Skip to content
This repository


Subversion checkout URL

You can clone with HTTPS or Subversion.

Download ZIP

Grails Retina Images Plugin

branch: master

Fetching latest commit…


Cannot retrieve the latest commit at this time

Octocat-spinner-32 grails-app
Octocat-spinner-32 scripts
Octocat-spinner-32 web-app
Octocat-spinner-32 HEADER.TXT
Octocat-spinner-32 RetinaGrailsPlugin.groovy

Retina Images Plugin for Grails

This plugin adds a single tag that is used to hide the horrors of rendering inline images that support high-DPI displays. Which primarily means the 3rd generation iPad and Retina MacBook Pros at the time of writing.

Your site images look like crap on these platforms, especially the Retina MacBook Pro if you do not supply high resolution images. Part of the reason for this is that text in web pages looks so incredibly crisp, it just makes the photos and logos look worse.

This implementation is simply a first stab. It works as a quick fix. More ideas and approaches are in the pipeline.

What kind of images is this for?

This plugin is just for inline images where you would normally use <img> or Grails Resources <r:img> tag.

This is not for your CSS background images such as textures and maybe logos. Think photos, diagrams, avatars etc. CSS background images are relatively easy to implement yourself directly in CSS using media queries and/or the image-set feature.

It is more problematic if you want say a clickable logo in your page, or large photos, or other images that are manipulated on the page. These require either some JavaScript to swap images based on client DPI, or to generate CSS on the fly.

This plugin supports both modes, as both have their merits.

The challenge lies in not downloading any version of the image until the DPI is known, otherwise your site effectively seems slow and your bandwidth usage will rocket because people with retina displays download both the normal and high-resolution versions.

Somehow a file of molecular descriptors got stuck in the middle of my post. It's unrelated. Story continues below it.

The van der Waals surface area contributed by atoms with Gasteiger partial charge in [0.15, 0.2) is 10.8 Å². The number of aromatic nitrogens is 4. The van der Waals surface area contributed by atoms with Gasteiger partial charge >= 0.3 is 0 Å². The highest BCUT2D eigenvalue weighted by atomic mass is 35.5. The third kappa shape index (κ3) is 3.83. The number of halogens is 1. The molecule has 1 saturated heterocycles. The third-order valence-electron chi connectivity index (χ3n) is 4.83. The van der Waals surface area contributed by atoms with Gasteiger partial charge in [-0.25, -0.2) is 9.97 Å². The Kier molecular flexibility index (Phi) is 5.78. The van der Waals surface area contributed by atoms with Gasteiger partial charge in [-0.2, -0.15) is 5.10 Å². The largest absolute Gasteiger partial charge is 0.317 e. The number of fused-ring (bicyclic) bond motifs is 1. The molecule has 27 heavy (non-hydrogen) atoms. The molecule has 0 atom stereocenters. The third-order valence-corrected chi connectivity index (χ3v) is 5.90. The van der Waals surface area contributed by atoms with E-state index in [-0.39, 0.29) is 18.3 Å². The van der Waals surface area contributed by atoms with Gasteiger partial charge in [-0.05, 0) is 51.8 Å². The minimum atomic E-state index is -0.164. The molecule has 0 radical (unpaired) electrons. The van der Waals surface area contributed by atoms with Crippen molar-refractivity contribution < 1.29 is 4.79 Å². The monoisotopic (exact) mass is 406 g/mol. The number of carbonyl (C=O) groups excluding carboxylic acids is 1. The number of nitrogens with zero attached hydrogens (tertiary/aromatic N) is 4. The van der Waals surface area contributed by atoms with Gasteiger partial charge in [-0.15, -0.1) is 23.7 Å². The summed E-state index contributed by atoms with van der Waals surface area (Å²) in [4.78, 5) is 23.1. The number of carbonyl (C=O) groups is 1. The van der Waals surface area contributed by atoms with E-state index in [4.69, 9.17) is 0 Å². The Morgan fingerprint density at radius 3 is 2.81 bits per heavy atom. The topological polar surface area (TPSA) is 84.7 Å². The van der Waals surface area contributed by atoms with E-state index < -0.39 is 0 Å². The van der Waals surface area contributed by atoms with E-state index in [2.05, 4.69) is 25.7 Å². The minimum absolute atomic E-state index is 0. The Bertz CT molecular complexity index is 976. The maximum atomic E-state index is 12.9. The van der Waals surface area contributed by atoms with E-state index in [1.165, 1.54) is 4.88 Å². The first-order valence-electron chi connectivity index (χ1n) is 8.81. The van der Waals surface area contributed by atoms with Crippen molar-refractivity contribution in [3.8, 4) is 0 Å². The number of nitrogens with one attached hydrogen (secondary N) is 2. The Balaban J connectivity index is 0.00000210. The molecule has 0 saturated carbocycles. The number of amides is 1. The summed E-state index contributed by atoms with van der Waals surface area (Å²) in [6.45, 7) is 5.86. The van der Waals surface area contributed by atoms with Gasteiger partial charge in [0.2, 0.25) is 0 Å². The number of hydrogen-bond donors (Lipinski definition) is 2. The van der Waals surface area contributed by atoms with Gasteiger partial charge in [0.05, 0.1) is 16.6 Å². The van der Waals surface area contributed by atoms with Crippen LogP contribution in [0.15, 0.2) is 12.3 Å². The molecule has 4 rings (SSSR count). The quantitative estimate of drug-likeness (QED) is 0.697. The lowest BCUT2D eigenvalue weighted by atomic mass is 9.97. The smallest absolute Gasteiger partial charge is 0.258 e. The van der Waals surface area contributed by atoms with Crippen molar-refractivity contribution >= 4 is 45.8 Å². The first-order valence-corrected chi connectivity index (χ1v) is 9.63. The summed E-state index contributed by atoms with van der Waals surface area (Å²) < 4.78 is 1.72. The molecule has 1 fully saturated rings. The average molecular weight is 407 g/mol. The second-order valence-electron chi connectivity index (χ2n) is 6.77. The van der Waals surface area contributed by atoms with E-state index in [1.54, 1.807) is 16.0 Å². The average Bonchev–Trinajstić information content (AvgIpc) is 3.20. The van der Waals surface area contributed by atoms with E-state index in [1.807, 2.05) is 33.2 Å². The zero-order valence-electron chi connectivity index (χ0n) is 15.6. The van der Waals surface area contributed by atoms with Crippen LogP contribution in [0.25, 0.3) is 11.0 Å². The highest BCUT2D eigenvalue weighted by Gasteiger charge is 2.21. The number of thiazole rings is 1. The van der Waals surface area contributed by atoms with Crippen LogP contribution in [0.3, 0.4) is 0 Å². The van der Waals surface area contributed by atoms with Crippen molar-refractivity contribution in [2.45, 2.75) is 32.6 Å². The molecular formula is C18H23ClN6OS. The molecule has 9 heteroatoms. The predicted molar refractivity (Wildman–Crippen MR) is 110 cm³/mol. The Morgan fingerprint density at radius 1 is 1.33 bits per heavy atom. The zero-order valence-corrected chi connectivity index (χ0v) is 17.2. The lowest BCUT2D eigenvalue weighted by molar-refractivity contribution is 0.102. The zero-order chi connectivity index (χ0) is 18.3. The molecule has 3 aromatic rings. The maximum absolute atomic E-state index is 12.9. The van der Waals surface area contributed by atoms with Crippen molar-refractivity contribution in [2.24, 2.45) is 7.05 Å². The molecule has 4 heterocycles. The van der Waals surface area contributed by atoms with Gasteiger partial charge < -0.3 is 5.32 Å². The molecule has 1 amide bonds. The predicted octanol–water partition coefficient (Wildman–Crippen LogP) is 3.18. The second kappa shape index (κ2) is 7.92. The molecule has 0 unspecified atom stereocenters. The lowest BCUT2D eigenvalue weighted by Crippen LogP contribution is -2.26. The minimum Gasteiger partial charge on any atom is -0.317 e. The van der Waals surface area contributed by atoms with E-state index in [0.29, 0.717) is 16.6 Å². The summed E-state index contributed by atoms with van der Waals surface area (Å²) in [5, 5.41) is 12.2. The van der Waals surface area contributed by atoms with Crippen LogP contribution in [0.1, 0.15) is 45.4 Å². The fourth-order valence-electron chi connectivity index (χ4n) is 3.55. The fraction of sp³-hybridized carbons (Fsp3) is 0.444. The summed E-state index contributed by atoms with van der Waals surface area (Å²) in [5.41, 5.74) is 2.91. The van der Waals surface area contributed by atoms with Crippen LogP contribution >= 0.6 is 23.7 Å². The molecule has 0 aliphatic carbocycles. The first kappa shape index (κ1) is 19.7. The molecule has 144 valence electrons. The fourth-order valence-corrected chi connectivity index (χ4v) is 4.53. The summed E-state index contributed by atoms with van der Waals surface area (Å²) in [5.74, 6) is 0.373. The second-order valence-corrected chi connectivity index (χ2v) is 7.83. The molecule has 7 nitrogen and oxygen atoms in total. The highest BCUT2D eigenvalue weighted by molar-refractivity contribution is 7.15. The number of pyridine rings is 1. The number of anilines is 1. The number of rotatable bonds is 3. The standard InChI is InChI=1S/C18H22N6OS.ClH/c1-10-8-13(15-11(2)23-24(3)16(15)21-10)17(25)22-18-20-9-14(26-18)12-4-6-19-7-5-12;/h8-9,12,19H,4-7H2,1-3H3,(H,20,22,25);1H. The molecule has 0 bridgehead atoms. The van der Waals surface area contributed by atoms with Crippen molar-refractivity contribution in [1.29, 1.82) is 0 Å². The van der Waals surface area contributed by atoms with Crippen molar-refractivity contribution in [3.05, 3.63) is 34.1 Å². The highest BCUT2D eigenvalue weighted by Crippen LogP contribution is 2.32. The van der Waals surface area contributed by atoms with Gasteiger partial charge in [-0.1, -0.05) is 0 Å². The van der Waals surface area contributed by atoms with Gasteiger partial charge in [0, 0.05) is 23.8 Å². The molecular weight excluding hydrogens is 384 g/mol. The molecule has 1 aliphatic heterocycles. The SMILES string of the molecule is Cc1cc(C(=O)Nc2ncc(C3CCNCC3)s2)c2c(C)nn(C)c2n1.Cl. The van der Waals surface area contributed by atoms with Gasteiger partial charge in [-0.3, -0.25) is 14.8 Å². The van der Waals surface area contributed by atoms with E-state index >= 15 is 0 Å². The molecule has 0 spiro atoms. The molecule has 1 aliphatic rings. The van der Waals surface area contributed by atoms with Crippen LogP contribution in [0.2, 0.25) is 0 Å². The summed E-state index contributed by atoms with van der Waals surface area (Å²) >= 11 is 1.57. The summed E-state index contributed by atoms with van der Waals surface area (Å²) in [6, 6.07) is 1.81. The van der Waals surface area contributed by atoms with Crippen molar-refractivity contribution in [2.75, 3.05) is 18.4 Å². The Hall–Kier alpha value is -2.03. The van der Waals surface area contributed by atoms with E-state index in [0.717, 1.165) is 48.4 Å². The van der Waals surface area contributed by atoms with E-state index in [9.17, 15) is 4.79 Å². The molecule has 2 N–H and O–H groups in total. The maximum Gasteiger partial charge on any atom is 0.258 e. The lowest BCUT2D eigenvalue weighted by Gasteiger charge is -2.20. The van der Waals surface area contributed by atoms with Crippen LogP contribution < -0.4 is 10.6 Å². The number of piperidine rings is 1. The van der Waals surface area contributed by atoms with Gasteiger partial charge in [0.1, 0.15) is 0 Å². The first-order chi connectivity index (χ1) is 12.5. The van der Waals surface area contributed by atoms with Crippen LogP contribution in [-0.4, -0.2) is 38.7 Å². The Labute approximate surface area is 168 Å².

How do I use it?

In any GSP page where you would normally use <img> or <r:img> and you want to support retina images also, use img:set:

<img:set uri="/images/logo.png" 2x="/images/logo@2x.png" width="100" height="50"/>

You set the uri to point at your normal DPI image, and set 2x to point at your retina image.

You can add mode="js" to force it to use JS to swap the images. This is useful if you are rendering images in a GSP layout after the first r:layoutResources has been called. The default mode is 'bg' which uses automatically generated CSS per image, inserted into the <head> section of the page.

CSS 'bg' mode

This is the default, and uses background-image along with the image-set function supported in latest Safari and Chrome browsers. It generates CSS specific to the image which is gathered together and appended to <head> as a single <style> block in the page.

The benefits of this are that the image to load is known as the page loads. No missing images until page load is complete.

Also, if the user has multiple displays, dragging the browser between retina and non-retina displays does the right thing - it shifts to the correct resolution image for that display.

However as this uses Resources plugin's new <r:stash> tag to specify inline styles that get rendered in <head>, it means that you can only use this mode if the <head> section of the final output has not already been rendered.

In short this means you cannot use this mode after the first <r:layoutResource> tag has executed in your layout.

Scripted 'js' mode

This mode renders <img> tags with empty src and once the page loads, swaps in the correct URLs into the src attribute. It works for images used anywhere in your Sitemesh layout, but no version of the image can load until the JS executes at the end of the page.

This means you get a "FOUC" where photos do not appear at all until the JS executes after loading all your other JS.

Known issues

  • No support yet for placeholder images
  • CSS "bg" mode does not use an <img> so it is not semantic
  • Not sure how expressing fractional pixel ratios as attributes will work... but not that bothered sorry Androiders and Windows Phonies.
  • Extra attributes passed to image may not output currently
  • We should probably auto-sense whether to use JS or CSS based on what dispositions remain for rendering
Something went wrong with that request. Please try again.